Gender Dimensions of the COVID-19 Pandemic in the Federal Capital Territory, Abuja, Nigeria

Publication Date: 26/07/2020


Author(s): Abdullahi Walla Hamisu, Sume Gerald Etapelong, Isiaka Hassan Ayodeji, Zakari Furera, Nuhu Ningi, Abdullateef Jimoh, Braka Fiona, Richard Banda, Sisay G. Tegegne, Augustine Ajogwu, Josephine Nwachukwu, Doris John, Saddiq Abdurrahman, Fatima Ahmed, Lawal Adesola, Nwachukwu Teresa.

Volume/Issue: Volume 3 , Issue 2 (2020)



Abstract:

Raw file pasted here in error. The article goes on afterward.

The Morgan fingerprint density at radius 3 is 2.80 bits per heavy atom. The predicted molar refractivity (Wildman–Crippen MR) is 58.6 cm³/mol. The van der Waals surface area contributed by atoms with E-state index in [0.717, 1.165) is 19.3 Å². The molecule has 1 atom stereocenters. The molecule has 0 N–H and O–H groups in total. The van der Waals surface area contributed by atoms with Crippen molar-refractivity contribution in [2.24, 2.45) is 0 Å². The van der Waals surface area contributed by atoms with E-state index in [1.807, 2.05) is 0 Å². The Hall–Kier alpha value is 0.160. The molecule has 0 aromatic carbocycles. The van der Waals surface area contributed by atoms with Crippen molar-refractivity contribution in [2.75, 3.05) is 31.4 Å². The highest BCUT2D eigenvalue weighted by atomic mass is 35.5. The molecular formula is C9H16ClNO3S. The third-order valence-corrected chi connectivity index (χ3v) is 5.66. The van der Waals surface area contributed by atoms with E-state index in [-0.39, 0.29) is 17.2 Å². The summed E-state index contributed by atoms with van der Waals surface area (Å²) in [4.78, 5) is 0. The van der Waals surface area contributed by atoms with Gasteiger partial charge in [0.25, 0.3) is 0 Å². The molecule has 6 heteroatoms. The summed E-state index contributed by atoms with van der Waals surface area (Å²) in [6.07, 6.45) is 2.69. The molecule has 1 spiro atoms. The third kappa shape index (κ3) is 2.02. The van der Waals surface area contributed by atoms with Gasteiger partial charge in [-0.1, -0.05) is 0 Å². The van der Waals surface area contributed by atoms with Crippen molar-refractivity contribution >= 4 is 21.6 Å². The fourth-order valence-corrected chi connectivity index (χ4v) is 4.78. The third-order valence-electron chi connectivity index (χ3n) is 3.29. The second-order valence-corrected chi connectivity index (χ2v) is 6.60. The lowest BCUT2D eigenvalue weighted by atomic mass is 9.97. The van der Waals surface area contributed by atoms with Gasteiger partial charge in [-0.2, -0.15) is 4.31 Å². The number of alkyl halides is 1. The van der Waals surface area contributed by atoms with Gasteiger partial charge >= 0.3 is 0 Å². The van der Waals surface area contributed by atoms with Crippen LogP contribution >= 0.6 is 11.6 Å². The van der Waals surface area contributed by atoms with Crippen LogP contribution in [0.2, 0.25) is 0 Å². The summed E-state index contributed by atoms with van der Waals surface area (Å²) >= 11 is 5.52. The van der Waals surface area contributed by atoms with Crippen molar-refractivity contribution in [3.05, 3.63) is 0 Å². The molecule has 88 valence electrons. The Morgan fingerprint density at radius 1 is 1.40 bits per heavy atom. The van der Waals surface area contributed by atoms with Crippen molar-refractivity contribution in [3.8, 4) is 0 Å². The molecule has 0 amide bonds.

Background: Coronavirus disease (COVID-19) has become a global pandemic. Gender and health refer to the socially constructed differences and the power relations between women and men, as a determinant of health. Disease outbreaks aggravate gender inequalities for women and men. Women play important roles in curbing the current COVID-19 outbreak that put them at increased risk of exposure including working as frontline healthcare workers, caregivers at home, and as mobilizers in their communities. Other gender barriers that put women at risk include limited access to information, lack of Personal Protective Equipment (PPE) such as masks, and other socio-cultural practices. Treating women and men equally is the right and smart thing to do, is entrenched in human rights and is in keeping with the United Nations’ System-Wide Action Plan for Gender Equality and the Empowerment of Women. Objective: The objective of this study is to highlight the significance and implications of COVID-19 gender analysis and sex-disaggregated data in the in the Federal Capital Territory (FCT), Abuja. Materials and Methods: We retrospectively reviewed the COVID-19 database in the Public Health Department of the Federal Capital Territory (FCT), Abuja with particular focus on the confirmed COVID-19 cases between the start of the outbreak on March 20, to May 31, 2020. We analyzed the data by age, sex, location, travel history and outcome. Results: The number of suspected and confirmed COVID-19 cases during the study period was 8,722 and 660, respectively. Of the 660 confirmed cases, 204 where females and 456 were males. The number of deaths was 10 out of which 9 were males. The mean age of all the confirmed COVID-19 cases was 35 years with a range of 6 months to 87 years. All the confirmed cases came from five (Municipal, Bwari, Abaji, Gwagwalada and Kuje) out of the six area councils of the FCT. A total of 70 of the confirmed cases had prior international travel history to areas affected by the COVID-19 outbreak. Of these 70 with travel history, 44 were women. Conclusion: Men and women have the same COVID-19 prevalence, but men are more at risk of severe form of the disease including dying from it.



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